Lens elasticity decreases with age, and is a primary diagnostic and causative factor for presbyopia. Lens elasticity can be measured as accommodative amplitude in diopters (D). FIG. 1 depicts the average elasticity in diopters of an untreated human lens as a function of age in years. The lower the value of D, the less elastic the lens. In one embodiment, the agents described herein (in the active form) can decrease and/or maintain D at a value that is greater than the D value exhibited by an untreated lens of about the same age. In other words, the agents can keep accommodative amplitude “above the line” (the solid line mean accommodative amplitude) depicted in FIG. 1. In one embodiment, D is increased and/or maintained at a value about 2, 5, 7, 10, 15, 25, 50, 100, 150, or 200 percent above the line. However, as individual lenses may differ with respect to average values, another embodiment provides any increase in accommodative amplitude, maintenance of accommodative amplitude, or reduction in the rate of decline of accommodative amplitude (i.e., reduction in the rate of decrease in diopters) for an individual lens compared to the accommodative amplitude of the same lens before treatment. Accordingly, in another embodiment, the methods provide an increase in accommodative amplitude of about 0.25 to about 8 diopters, or at least about 0.1, 0.2, 0.25, 0.5, 1, 1.2, 1.5, 1.8, 2, 2.5, 3, 5, or 8 diopters compared to the same lens before treatment.

Lens elasticity can also be measured by the unit of elasticity E. The higher the value of E, the less elastic the lens. FIG. 2 depicts the average elasticity (E) of an untreated human lens as a function of age in years. In one embodiment, the agents described herein (in the active form) can decrease and/or maintain E at a value that is less than the E value exhibited by an untreated lens of about the same age. In other words, the agents can keep lens elasticity “below the line” depicted in FIG. 2. In one embodiment, E is decreased and/or maintained at a value about 2, 5, 7, 10, 15, 25, 50, 100, 150, or 200 percent below the line. However, as individual lenses may differ with respect to average values, another embodiment provides any increase inelasticity, maintenance of elasticity, or reduction in the rate of decline of elasticity (i.e., reduction in the rate of increase in E value) for an individual lens compared to the elasticity of the same lens before treatment.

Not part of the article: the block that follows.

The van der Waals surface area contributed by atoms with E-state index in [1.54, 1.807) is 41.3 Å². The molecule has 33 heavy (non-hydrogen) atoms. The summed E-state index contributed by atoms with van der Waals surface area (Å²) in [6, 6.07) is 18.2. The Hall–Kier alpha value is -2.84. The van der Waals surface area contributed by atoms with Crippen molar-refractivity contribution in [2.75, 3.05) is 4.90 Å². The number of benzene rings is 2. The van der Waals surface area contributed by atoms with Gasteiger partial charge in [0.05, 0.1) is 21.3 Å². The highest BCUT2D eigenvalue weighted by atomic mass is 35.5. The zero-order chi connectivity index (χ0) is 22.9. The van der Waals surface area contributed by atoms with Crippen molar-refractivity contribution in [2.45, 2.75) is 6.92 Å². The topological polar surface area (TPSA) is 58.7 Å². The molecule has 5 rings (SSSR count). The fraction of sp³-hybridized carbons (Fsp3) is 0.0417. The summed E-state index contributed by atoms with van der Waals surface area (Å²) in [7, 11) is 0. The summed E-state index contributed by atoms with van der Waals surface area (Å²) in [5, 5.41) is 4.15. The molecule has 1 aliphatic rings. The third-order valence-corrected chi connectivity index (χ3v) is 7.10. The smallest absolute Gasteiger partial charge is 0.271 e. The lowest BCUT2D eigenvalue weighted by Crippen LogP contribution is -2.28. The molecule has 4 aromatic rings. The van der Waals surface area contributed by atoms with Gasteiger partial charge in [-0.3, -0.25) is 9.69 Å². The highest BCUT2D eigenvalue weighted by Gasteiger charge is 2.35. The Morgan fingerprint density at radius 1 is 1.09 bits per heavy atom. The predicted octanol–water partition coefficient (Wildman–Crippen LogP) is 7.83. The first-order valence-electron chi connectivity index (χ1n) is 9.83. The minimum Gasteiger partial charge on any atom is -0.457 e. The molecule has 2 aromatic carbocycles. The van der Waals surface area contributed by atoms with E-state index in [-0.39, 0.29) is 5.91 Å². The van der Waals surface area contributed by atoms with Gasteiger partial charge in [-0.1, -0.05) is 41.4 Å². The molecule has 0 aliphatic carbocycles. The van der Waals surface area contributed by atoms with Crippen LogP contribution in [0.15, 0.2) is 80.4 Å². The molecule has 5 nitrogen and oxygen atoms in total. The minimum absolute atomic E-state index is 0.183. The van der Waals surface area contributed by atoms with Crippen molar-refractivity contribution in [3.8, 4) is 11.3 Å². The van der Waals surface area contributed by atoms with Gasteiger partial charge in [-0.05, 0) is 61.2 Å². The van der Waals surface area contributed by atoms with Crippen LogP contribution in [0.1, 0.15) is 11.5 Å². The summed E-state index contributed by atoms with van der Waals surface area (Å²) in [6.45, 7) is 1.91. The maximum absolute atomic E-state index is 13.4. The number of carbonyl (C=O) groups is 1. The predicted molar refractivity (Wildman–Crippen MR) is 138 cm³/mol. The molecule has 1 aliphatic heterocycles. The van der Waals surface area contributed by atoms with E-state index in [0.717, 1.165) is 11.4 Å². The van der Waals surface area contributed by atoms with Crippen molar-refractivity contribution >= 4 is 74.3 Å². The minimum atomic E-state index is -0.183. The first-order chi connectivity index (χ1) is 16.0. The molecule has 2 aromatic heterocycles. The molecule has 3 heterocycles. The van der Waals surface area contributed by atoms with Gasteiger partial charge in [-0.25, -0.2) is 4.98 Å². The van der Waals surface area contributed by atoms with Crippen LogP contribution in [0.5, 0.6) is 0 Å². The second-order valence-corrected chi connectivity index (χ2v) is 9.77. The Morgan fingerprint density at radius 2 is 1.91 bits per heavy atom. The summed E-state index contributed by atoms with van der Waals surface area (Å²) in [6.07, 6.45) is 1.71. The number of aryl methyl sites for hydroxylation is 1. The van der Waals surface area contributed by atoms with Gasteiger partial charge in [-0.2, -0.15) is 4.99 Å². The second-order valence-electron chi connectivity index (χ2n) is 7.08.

Therapeutic efficacy can also be measured in terms of lens opacity. Lens opacity increases with age and is a primary diagnostic and causative factor for cataract. FIG. 3 depicts the average opacity of an untreated human lens as a function of age in years. In one embodiment, the agents described herein (in the active form) can decrease and/or maintain opacity at a value that is less than the opacity value exhibited by an untreated lens of about the same age. In other words, the agents can keep lens opacity “below the line” depicted in FIG. 3. In one embodiment, lens elasticity is decreased and/or maintained at a value about 2, 5, 7, 10, 15, 25, 50, 100, 150, or 200 percent below the line. However, as individual lenses may differ with respect to average values, another embodiment provides any decrease, maintenance, or reduction in the rate of increase of opacity for an individual lens compared to the opacity of the same lens before treatment.

Therapeutic efficacy can also be measured as a reduction in the rate of cell proliferation, particularly lens epithelial cell proliferation. Thus, in some embodiments, therapeutic efficacy can be measured by cytostatic effect.